It’s good policy to encourage workers to take vacation breaks. But you’ll want to be ready for the possibility of summer staffing shortages.

3 Ways to Cope with Summer Staffing Shortages

As a business owner, it’s good policy to encourage your workers to take breaks from being in the office. At the same time, you’ll want to prepare for the possibility that you’ll have a lot of folks missing this summer. A little advanced planning could save you a world of stress. 

U.S. employees expect to take 10 days off from work, on average, between June and August this year. 

That’s good because getting away helps us all better focus on the job and improve productivity. But if you’re worried about being short-staffed between now and Labor Day, here’s how to cope with summer staffing: 

1. Insist on advanced notice

Last-minute time-off requests, especially during periods when it’s common for employees to be out of the office, are never welcome. While you want to be flexible as far as vacation notice goes, summertime is when you may need to insist on advanced warnings to the tune of one month or longer. This way, you’ll be able to plan accordingly for all of those absences.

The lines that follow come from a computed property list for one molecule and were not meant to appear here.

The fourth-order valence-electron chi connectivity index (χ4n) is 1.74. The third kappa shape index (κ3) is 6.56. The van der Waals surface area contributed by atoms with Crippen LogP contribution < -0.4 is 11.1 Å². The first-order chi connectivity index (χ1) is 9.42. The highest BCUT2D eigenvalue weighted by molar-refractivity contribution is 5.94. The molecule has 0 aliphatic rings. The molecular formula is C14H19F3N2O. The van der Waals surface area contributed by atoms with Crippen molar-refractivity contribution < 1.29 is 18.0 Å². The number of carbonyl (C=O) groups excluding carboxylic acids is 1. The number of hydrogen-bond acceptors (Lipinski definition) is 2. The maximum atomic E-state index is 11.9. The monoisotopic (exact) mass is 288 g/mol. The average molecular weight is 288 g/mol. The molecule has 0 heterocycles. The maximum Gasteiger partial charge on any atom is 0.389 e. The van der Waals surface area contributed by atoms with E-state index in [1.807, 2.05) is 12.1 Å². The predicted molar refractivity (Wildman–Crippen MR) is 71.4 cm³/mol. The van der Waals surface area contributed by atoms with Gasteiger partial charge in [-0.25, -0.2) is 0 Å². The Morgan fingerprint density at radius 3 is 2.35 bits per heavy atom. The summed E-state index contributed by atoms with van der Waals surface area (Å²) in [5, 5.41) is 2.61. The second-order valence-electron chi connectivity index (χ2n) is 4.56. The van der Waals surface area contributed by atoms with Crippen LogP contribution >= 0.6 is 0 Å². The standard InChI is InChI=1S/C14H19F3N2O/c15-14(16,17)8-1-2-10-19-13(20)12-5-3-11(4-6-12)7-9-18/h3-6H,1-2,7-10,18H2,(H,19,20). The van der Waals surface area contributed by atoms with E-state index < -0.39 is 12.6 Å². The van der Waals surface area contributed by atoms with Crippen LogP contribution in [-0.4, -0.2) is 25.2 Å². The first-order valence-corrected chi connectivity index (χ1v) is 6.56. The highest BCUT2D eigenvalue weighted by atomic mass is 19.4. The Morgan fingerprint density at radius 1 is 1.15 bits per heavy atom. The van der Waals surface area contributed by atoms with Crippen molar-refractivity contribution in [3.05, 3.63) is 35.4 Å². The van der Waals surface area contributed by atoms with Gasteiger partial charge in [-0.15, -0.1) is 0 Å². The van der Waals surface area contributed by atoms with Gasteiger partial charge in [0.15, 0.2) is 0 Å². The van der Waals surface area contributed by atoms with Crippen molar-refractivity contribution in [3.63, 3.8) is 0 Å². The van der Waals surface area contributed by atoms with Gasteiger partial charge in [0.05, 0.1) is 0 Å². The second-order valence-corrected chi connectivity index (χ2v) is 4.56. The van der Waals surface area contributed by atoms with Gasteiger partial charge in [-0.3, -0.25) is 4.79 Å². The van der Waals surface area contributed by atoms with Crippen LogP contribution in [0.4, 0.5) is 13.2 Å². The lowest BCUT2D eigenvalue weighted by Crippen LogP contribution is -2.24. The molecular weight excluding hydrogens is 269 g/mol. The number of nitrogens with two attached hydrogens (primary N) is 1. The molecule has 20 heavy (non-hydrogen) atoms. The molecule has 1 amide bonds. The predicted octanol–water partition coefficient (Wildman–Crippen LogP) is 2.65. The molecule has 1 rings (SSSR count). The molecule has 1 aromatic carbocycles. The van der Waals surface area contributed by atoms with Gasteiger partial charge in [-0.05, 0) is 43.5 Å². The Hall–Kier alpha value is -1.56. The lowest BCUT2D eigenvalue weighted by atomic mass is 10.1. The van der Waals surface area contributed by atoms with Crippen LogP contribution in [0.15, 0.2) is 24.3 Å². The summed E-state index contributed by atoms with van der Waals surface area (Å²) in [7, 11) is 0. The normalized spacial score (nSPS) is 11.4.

2. Implement a backup system

Chances are, many of your employees have unique roles, with responsibilities that no one else in the company is currently doing. That’s a good thing in theory because it means you’re not paying multiple people to do the same thing needlessly, but it can be problematic when you have a lot of employees out of the office at once. 

The solution? Invest in some training so that people in different areas of the business can back one another up as needed. This way, you don’t have to worry about gaps when key players take time off. Just as importantly, having a companywide backup plan will help ensure that workers aren’t forced to constantly check in during vacation, since that effectively defeats the purpose of getting away. 

3. Rely on temps

If you expect a large number of employee absences over the summer, falling back on temps is a good way to ease the burden on everyone else.  

Better yet, if you find a few good temporary workers who are willing to learn different parts of the business, you’ll have people to rely on all summer long.  

And you may get the option to bring those temps back in during busier periods — say, during the holidays or whenever your business gets really busy.